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How to Bring Your Congregation Along in a Building Project
By: Michael D. Barnes

The success of any building project is based on getting your church to see your needs. In other words, it’s important to get your church parishioners to “see” the vision that God has imparted to you, the pastor. Without the ability to bring your congregation along, your building project can never be successful. Your people must understand that the building project you wish to start is more than bricks and mortar. It really involves seeing the actual ministry needs of your community.  Basically, it is seeing the hurting people around you like Jesus sees them.

There are four major steps in bringing your congregation along. Some refer to this as a “buy-in,” while others refer to this as “how to get your church to see your building needs.” The church as a whole cannot really embrace your vision for building until they “see” and “experience” the following steps.

1. See the Hurt
People of your community who don’t know Jesus are hurting and need ministry. All church building must be focused on ministry, and maximizing your ministry should be the No. 1 goal of any building project. Seeing the hurt merely means looking out at ministry opportunities in your neighborhood, your community, and your world. Mark 16:15 says, “Go unto all the world.  Proclaim the gospel to everyone.”

2. See the Need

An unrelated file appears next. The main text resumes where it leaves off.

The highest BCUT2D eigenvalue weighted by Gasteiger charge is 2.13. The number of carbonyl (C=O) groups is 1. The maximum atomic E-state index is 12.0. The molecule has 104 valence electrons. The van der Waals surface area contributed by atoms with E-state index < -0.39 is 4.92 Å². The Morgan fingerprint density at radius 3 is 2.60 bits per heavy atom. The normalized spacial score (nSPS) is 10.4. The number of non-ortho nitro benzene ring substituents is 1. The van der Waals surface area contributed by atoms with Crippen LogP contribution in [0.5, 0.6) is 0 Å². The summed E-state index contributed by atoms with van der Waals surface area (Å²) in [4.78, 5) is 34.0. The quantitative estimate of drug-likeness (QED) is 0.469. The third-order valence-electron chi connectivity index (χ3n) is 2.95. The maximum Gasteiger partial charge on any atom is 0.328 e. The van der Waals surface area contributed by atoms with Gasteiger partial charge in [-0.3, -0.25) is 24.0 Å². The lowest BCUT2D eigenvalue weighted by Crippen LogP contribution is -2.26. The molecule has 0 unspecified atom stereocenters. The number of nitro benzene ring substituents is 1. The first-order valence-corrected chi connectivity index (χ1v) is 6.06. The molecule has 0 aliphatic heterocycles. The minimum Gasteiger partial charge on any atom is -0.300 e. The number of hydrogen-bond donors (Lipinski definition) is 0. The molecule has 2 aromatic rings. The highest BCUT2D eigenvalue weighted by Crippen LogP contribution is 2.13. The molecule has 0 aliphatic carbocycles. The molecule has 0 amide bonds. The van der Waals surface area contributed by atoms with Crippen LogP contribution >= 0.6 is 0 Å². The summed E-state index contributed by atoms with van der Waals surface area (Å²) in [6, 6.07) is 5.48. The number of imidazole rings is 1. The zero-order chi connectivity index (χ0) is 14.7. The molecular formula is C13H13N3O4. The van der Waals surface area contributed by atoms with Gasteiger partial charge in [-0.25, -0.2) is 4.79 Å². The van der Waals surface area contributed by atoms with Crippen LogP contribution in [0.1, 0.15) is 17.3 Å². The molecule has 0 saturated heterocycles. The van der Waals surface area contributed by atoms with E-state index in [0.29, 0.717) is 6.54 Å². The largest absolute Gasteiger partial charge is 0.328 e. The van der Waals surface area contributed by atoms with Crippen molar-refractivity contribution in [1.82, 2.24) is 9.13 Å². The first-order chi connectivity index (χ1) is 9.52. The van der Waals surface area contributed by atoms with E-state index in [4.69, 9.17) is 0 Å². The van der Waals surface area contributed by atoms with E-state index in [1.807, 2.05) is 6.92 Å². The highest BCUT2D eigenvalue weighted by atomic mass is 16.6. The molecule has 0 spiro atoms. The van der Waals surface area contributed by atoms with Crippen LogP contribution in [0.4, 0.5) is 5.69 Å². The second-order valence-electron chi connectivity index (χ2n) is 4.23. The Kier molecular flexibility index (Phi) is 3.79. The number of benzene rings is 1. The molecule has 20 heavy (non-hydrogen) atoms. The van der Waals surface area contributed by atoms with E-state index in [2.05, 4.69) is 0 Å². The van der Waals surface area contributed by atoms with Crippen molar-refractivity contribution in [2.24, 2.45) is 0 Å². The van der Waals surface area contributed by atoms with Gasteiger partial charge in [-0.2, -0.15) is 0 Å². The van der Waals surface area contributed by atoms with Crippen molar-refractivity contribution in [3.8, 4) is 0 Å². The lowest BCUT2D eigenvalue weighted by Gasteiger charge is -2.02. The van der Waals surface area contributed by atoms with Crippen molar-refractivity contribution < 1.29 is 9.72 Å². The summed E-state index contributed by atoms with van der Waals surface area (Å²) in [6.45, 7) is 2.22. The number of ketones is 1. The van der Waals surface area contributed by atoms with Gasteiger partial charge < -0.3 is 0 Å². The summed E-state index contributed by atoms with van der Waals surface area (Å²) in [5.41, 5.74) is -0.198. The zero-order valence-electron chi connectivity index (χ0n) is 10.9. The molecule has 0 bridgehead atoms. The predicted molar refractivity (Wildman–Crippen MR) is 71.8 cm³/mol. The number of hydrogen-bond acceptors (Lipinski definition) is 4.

Once your church understands the hurt by looking out at the world around them and defining their unique ministry, then you are ready to evaluate the need. In order to see the need, you must look inward. An evaluation of your existing facilities will shed some light on whether or not you are in a position to offer ministry to those that are hurting. 

In some cultures, like the Amazon, perhaps a grass hut along the riverbanks would be sufficient for a ministry. However, in our culture, ministry occurs within and is supported by church spaces and buildings. Identifying the needs and seeing the shortfalls of your physical facility can be quite apparent when looking inward at your physical facility in light of the ministry needs of your community.

3. See the Vision
Once your church has identified the hurt and then identified the need, it is important for them to see God’s vision for the church by looking upward. Habakkuk 2:2 says, “Write down the vision and make it plain.” The vision from the local church comes from God and is communicated from God to the local pastor and then from the pastor to the church architect when it involves building. The architect’s major goal in assisting the pastor is communicating God’s vision to the congregation through the design process.

4. See the Solution
Floor plans and master site plans are simply solutions to a space need. It is always the architect’s responsibility to work closely with the church to maximize your ministry. When a church sees that a building project is more than bricks and mortar, they will understand that the plans are a solution to your ministry challenges. 

Understanding that a church building program has its roots in evangelism and ministry always helps the actual building program.

May God bless your church as you continue to look out at the hurt, look in at your needs, and look up for God’s vision. Then, it will be important for you to contact an architect that specializes in churches in order to look forward and see the solution.

Michael D. Barnes, A.I.A., is a church architect and chief executive officer of Barnes Design Group, www.BarnesDesignGroup.com.
Photo credit: Calvary Revival Church in Norfolk, VA

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